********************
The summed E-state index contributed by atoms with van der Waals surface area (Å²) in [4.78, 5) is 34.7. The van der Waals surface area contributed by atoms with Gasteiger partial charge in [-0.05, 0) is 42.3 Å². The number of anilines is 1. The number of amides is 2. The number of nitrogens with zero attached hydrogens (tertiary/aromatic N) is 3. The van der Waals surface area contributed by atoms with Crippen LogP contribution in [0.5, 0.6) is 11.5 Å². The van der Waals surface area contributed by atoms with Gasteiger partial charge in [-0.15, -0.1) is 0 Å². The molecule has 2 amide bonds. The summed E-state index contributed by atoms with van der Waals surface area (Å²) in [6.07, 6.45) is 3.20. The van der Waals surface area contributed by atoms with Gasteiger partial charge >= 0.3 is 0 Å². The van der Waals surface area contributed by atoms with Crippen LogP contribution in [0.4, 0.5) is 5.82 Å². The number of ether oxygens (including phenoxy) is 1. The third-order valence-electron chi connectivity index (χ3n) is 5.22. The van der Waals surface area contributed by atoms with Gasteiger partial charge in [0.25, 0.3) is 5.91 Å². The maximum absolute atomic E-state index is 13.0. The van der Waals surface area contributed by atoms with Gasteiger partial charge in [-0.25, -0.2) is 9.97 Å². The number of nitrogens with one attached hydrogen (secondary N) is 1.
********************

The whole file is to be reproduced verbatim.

The summed E-state index contributed by atoms with van der Waals surface area (Å²) in [4.78, 5) is 34.7. The van der Waals surface area contributed by atoms with Gasteiger partial charge in [-0.05, 0) is 42.3 Å². The number of anilines is 1. The number of amides is 2. The number of nitrogens with zero attached hydrogens (tertiary/aromatic N) is 3. The van der Waals surface area contributed by atoms with Crippen LogP contribution in [0.5, 0.6) is 11.5 Å². The van der Waals surface area contributed by atoms with Gasteiger partial charge in [-0.15, -0.1) is 0 Å². The molecule has 2 amide bonds. The summed E-state index contributed by atoms with van der Waals surface area (Å²) in [6.07, 6.45) is 3.20. The van der Waals surface area contributed by atoms with Gasteiger partial charge >= 0.3 is 0 Å². The van der Waals surface area contributed by atoms with Crippen LogP contribution in [0.4, 0.5) is 5.82 Å². The number of ether oxygens (including phenoxy) is 1. The third-order valence-electron chi connectivity index (χ3n) is 5.22. The van der Waals surface area contributed by atoms with Gasteiger partial charge in [0.25, 0.3) is 5.91 Å². The maximum absolute atomic E-state index is 13.0. The van der Waals surface area contributed by atoms with Gasteiger partial charge in [-0.25, -0.2) is 9.97 Å². The number of nitrogens with one attached hydrogen (secondary N) is 1.